The Morally Suffering Body In The Film "Stranger In Paradise"
“They were more visible to the state and to the public in their suffering and thus less visible as political actors, both in the sense of a threatening or potentially liberatory mass and as individuals with pasts and futures- individuals who imagine and desire”. This quote really struck me when I was reading the book this weekend as I think it ties in together really well with the movie Stranger in Paradise.
One of the key themes outlined in the book was the morally legitimate suffering body. The book defines it as a figure of universal suffering that is a political device to create a caring condition. Bare life is not taken in account, but rather the political and social attributes accompanied by this. Thus, one could say that biological life is fundamentally political and only applies to certain individuals. “Understanding that the suffering body is always produced by and a part of social and historical contexts gives us a place from which to ask when and for whom the body becomes the primary form of access to universal personhood”.
Dhaenens discloses to the people from nations including Syria, Afghanistan, Mali, Somalia and Ivory Coast about the monetary weight they will put on European culture and how they are impossible ever to incorporate should they prevail with regards to picking up an allowance of living arrangement, given that 55 percent of African transients will never work in Europe. "Go home and construct your own welfare state," he tells the cheerful, hopeful individuals trying to enter the country. "We don't need you."
There is a lot of structural violence shown in this film. Us Europeans are shown to put us and the refugees in a certain hierarchy and thus look down upon the ones seeking shelter in our country, who have just fled their war-stricken homes. We are thus seeking a different structure that is unfair to those who do not fit into this structure and therefore our viewpoint on a situation such as that of refugees. In Act 2, he channels an alternate mentality, recognizing both their dauntlessness in taking a chance with their lives – 3371 individuals passed away whilst on their journey over the Mediterranean in 2015 alone – and how the old world, the Europeans who are "born rich", owe a lot of their favorable luck to their pioneer past.
A touch of strength for the benefit of Europe, he proposes, and the issue could be managed. The refugees assist the actor with the maths. Here again we see the structural violence of this film. The actor tells them that Europeans are born superior and even though this is already a different mentality, he is still very stuck in his structure and thus stopping the society of refugees from reaching their full potential. The limited space connotes a jail these individuals ended up in, caught on an island, far from local people, without any choices to coordinate and with their whole lives in hands of Europe that can either give them a tranquil future, or send them once more into war and destitution.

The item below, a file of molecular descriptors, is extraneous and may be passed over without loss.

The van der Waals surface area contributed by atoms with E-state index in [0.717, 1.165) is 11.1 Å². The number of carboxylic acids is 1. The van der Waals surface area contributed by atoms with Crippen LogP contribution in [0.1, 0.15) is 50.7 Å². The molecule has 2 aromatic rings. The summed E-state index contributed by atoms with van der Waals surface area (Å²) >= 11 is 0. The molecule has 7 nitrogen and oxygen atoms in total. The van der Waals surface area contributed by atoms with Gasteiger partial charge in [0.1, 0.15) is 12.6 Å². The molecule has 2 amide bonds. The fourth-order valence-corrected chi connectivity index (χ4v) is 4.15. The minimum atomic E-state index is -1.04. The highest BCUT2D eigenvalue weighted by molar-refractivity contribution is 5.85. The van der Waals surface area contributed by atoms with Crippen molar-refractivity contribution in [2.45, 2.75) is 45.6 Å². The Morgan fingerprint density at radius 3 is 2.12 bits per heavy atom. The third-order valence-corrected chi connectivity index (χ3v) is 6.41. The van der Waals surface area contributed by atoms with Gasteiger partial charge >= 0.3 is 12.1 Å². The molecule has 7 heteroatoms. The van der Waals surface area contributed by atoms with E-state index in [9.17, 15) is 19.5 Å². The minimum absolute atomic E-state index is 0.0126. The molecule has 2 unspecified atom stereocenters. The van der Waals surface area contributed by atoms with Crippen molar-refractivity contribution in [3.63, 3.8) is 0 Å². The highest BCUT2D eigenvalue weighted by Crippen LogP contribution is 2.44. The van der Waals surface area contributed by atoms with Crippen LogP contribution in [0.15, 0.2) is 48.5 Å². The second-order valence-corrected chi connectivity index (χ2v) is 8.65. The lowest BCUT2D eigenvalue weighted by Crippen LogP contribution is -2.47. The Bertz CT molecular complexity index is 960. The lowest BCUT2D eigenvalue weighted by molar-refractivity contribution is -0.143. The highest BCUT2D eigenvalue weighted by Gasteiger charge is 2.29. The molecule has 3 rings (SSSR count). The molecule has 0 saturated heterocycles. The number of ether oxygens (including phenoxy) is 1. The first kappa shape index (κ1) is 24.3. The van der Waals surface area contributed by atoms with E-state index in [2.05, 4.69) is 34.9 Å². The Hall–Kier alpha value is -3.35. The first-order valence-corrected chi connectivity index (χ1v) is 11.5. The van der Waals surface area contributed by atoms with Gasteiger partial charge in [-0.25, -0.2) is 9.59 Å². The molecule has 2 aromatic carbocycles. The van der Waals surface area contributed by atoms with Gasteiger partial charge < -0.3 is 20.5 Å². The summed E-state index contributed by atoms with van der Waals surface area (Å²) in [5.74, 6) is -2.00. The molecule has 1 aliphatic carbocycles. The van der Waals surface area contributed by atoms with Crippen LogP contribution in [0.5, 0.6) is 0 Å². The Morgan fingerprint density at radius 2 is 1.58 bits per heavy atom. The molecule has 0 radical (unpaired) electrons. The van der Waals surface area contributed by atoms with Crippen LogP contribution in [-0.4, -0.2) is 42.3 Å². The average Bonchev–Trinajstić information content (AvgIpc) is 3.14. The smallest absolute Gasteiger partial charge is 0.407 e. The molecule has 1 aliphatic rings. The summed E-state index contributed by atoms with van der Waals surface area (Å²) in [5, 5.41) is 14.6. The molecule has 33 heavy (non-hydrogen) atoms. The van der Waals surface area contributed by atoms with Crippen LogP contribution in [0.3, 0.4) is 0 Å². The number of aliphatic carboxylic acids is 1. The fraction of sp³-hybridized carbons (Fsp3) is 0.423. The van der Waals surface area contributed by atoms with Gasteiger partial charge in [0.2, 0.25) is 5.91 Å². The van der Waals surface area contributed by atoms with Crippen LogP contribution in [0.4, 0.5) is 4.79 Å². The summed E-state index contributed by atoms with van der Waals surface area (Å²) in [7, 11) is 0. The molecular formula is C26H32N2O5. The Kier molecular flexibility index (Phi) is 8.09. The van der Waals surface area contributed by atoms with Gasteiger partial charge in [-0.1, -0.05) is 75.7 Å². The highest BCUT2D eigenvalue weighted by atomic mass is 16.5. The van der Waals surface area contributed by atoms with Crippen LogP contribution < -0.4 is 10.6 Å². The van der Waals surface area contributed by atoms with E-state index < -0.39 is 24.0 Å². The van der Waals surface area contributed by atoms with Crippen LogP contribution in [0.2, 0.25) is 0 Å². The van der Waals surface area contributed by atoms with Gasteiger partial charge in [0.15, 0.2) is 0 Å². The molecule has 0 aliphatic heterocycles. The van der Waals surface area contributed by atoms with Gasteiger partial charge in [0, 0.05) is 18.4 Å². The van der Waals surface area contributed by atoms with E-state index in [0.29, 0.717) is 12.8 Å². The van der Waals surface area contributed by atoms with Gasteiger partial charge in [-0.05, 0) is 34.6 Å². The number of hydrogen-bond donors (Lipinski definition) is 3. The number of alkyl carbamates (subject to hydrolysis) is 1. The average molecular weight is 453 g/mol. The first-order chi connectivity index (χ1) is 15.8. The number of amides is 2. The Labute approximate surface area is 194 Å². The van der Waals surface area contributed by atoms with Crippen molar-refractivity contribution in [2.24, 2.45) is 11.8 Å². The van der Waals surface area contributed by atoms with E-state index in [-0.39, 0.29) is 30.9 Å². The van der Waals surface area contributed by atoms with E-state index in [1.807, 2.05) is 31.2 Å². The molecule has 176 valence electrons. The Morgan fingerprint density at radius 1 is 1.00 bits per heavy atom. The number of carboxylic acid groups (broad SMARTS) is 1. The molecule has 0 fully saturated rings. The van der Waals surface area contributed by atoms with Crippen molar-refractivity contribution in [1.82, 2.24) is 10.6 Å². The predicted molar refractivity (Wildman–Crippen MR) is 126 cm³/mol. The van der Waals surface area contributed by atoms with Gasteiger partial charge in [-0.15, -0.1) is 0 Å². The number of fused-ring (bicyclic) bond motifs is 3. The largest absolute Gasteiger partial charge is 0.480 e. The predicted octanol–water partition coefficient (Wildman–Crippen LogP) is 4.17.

Shot in a nearly Dogma 95 style, Stranger in Paradise gives us a feeling of finish credibility, and we nearly get ourselves overlooking that what we are viewing is a section genuine, part scripted political theater. It is a play in three acts that examines the power relations between Europe's pitiless bureaucratic components and the evacuees who battle to grasp the unsympathetic treatment they wind up submitted to. However this intermezzo between the acts isn't there for us to reflect or get the bits of our smashed European heart. Each picture has a Roman landmark in it, a sanctuary of a civilisation long dead and gone, flagging our way of life's slow death.
The message is clear: Europe as we was already aware it is going into disrepair, and it is on us to choose how to modify the remnants. This may subconsciously be slow violence that we are subjecting ourselves to. By not being inclusive and subjecting these refugees to such cold treatment, we are not aware that even our culture is slowly decaying, which reminded me of Nixon’s definition for slow violence as takes time to show its consequences.